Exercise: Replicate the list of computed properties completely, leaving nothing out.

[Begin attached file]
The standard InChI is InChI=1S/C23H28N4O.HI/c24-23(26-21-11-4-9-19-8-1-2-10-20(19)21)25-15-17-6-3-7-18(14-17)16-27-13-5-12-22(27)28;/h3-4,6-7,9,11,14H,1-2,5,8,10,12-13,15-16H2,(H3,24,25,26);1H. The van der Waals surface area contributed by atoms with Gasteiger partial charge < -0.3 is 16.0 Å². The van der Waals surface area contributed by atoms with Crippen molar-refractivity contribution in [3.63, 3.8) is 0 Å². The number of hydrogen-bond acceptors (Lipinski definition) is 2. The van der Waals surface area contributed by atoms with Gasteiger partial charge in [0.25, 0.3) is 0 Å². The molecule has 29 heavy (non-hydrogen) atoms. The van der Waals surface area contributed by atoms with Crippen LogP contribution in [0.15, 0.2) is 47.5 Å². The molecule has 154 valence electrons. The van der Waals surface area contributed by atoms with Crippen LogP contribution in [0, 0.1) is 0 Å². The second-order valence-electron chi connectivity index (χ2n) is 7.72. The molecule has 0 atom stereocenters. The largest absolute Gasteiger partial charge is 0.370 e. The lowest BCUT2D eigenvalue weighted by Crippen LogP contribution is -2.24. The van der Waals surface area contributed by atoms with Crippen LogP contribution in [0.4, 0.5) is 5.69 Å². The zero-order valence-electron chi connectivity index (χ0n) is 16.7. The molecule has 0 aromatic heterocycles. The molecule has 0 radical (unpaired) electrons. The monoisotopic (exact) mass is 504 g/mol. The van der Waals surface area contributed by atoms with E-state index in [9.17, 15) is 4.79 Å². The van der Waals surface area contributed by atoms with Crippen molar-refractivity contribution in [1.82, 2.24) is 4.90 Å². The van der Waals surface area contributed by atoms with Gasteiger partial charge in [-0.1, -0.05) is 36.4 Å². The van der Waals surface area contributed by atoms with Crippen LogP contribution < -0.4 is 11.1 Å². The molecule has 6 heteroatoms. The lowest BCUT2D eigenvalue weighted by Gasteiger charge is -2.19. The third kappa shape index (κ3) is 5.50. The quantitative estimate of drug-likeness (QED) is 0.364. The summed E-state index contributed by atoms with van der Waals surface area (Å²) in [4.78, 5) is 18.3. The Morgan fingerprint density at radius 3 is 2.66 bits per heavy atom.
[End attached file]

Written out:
The standard InChI is InChI=1S/C23H28N4O.HI/c24-23(26-21-11-4-9-19-8-1-2-10-20(19)21)25-15-17-6-3-7-18(14-17)16-27-13-5-12-22(27)28;/h3-4,6-7,9,11,14H,1-2,5,8,10,12-13,15-16H2,(H3,24,25,26);1H. The van der Waals surface area contributed by atoms with Gasteiger partial charge < -0.3 is 16.0 Å². The van der Waals surface area contributed by atoms with Crippen molar-refractivity contribution in [3.63, 3.8) is 0 Å². The number of hydrogen-bond acceptors (Lipinski definition) is 2. The van der Waals surface area contributed by atoms with Gasteiger partial charge in [0.25, 0.3) is 0 Å². The molecule has 29 heavy (non-hydrogen) atoms. The van der Waals surface area contributed by atoms with Crippen LogP contribution in [0.15, 0.2) is 47.5 Å². The molecule has 154 valence electrons. The van der Waals surface area contributed by atoms with Crippen LogP contribution in [0, 0.1) is 0 Å². The second-order valence-electron chi connectivity index (χ2n) is 7.72. The molecule has 0 atom stereocenters. The largest absolute Gasteiger partial charge is 0.370 e. The lowest BCUT2D eigenvalue weighted by Crippen LogP contribution is -2.24. The van der Waals surface area contributed by atoms with Crippen LogP contribution in [0.4, 0.5) is 5.69 Å². The zero-order valence-electron chi connectivity index (χ0n) is 16.7. The molecule has 0 aromatic heterocycles. The molecule has 0 radical (unpaired) electrons. The monoisotopic (exact) mass is 504 g/mol. The van der Waals surface area contributed by atoms with E-state index in [9.17, 15) is 4.79 Å². The van der Waals surface area contributed by atoms with Crippen molar-refractivity contribution in [1.82, 2.24) is 4.90 Å². The van der Waals surface area contributed by atoms with Gasteiger partial charge in [-0.1, -0.05) is 36.4 Å². The van der Waals surface area contributed by atoms with Crippen LogP contribution < -0.4 is 11.1 Å². The molecule has 6 heteroatoms. The lowest BCUT2D eigenvalue weighted by Gasteiger charge is -2.19. The third kappa shape index (κ3) is 5.50. The quantitative estimate of drug-likeness (QED) is 0.364. The summed E-state index contributed by atoms with van der Waals surface area (Å²) in [4.78, 5) is 18.3. The Morgan fingerprint density at radius 3 is 2.66 bits per heavy atom.